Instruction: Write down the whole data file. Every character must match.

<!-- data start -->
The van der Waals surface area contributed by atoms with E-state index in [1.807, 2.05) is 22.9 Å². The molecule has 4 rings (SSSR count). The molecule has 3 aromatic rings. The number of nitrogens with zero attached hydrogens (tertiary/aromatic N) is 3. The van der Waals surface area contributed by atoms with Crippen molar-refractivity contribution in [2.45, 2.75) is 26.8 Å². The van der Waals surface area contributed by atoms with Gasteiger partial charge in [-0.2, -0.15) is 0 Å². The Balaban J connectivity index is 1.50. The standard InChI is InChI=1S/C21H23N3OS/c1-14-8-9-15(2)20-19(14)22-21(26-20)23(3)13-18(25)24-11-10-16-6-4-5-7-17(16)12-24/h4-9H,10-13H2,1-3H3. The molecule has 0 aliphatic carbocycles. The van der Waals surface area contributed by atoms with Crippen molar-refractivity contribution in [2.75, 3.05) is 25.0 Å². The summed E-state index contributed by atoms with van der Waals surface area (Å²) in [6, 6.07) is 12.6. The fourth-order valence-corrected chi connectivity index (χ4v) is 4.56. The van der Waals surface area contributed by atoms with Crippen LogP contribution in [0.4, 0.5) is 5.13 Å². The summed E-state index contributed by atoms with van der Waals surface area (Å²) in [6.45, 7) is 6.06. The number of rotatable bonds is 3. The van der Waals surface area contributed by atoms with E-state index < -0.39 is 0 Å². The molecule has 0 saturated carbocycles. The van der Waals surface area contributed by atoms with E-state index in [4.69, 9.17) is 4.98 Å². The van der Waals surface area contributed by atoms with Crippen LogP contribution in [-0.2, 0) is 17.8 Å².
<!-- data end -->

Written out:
The van der Waals surface area contributed by atoms with E-state index in [1.807, 2.05) is 22.9 Å². The molecule has 4 rings (SSSR count). The molecule has 3 aromatic rings. The number of nitrogens with zero attached hydrogens (tertiary/aromatic N) is 3. The van der Waals surface area contributed by atoms with Crippen molar-refractivity contribution in [2.45, 2.75) is 26.8 Å². The van der Waals surface area contributed by atoms with Gasteiger partial charge in [-0.2, -0.15) is 0 Å². The Balaban J connectivity index is 1.50. The standard InChI is InChI=1S/C21H23N3OS/c1-14-8-9-15(2)20-19(14)22-21(26-20)23(3)13-18(25)24-11-10-16-6-4-5-7-17(16)12-24/h4-9H,10-13H2,1-3H3. The molecule has 0 aliphatic carbocycles. The van der Waals surface area contributed by atoms with Crippen molar-refractivity contribution in [2.75, 3.05) is 25.0 Å². The summed E-state index contributed by atoms with van der Waals surface area (Å²) in [6, 6.07) is 12.6. The fourth-order valence-corrected chi connectivity index (χ4v) is 4.56. The van der Waals surface area contributed by atoms with Crippen LogP contribution in [0.4, 0.5) is 5.13 Å². The summed E-state index contributed by atoms with van der Waals surface area (Å²) in [6.45, 7) is 6.06. The number of rotatable bonds is 3. The van der Waals surface area contributed by atoms with E-state index < -0.39 is 0 Å². The molecule has 0 saturated carbocycles. The van der Waals surface area contributed by atoms with E-state index in [4.69, 9.17) is 4.98 Å². The van der Waals surface area contributed by atoms with Crippen LogP contribution in [-0.2, 0) is 17.8 Å².